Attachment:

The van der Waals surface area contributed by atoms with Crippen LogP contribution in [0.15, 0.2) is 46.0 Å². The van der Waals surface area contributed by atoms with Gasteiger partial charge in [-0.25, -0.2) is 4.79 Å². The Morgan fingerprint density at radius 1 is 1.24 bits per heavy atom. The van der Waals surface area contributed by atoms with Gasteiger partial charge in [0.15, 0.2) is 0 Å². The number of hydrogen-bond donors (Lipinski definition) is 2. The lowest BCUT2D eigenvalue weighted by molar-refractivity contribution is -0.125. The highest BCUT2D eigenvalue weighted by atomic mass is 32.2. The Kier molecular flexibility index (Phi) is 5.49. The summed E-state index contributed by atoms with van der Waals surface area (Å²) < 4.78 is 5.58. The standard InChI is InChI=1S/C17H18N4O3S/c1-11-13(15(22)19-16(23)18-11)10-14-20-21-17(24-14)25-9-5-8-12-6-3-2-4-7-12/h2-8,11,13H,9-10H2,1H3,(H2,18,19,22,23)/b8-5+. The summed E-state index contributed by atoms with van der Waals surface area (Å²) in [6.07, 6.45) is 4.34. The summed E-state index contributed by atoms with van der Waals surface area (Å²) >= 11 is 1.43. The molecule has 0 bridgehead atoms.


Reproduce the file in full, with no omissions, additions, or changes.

The van der Waals surface area contributed by atoms with Crippen LogP contribution in [0.15, 0.2) is 46.0 Å². The van der Waals surface area contributed by atoms with Gasteiger partial charge in [-0.25, -0.2) is 4.79 Å². The Morgan fingerprint density at radius 1 is 1.24 bits per heavy atom. The van der Waals surface area contributed by atoms with Gasteiger partial charge in [0.15, 0.2) is 0 Å². The number of hydrogen-bond donors (Lipinski definition) is 2. The lowest BCUT2D eigenvalue weighted by molar-refractivity contribution is -0.125. The highest BCUT2D eigenvalue weighted by atomic mass is 32.2. The Kier molecular flexibility index (Phi) is 5.49. The summed E-state index contributed by atoms with van der Waals surface area (Å²) < 4.78 is 5.58. The standard InChI is InChI=1S/C17H18N4O3S/c1-11-13(15(22)19-16(23)18-11)10-14-20-21-17(24-14)25-9-5-8-12-6-3-2-4-7-12/h2-8,11,13H,9-10H2,1H3,(H2,18,19,22,23)/b8-5+. The summed E-state index contributed by atoms with van der Waals surface area (Å²) in [6.07, 6.45) is 4.34. The summed E-state index contributed by atoms with van der Waals surface area (Å²) >= 11 is 1.43. The molecule has 0 bridgehead atoms.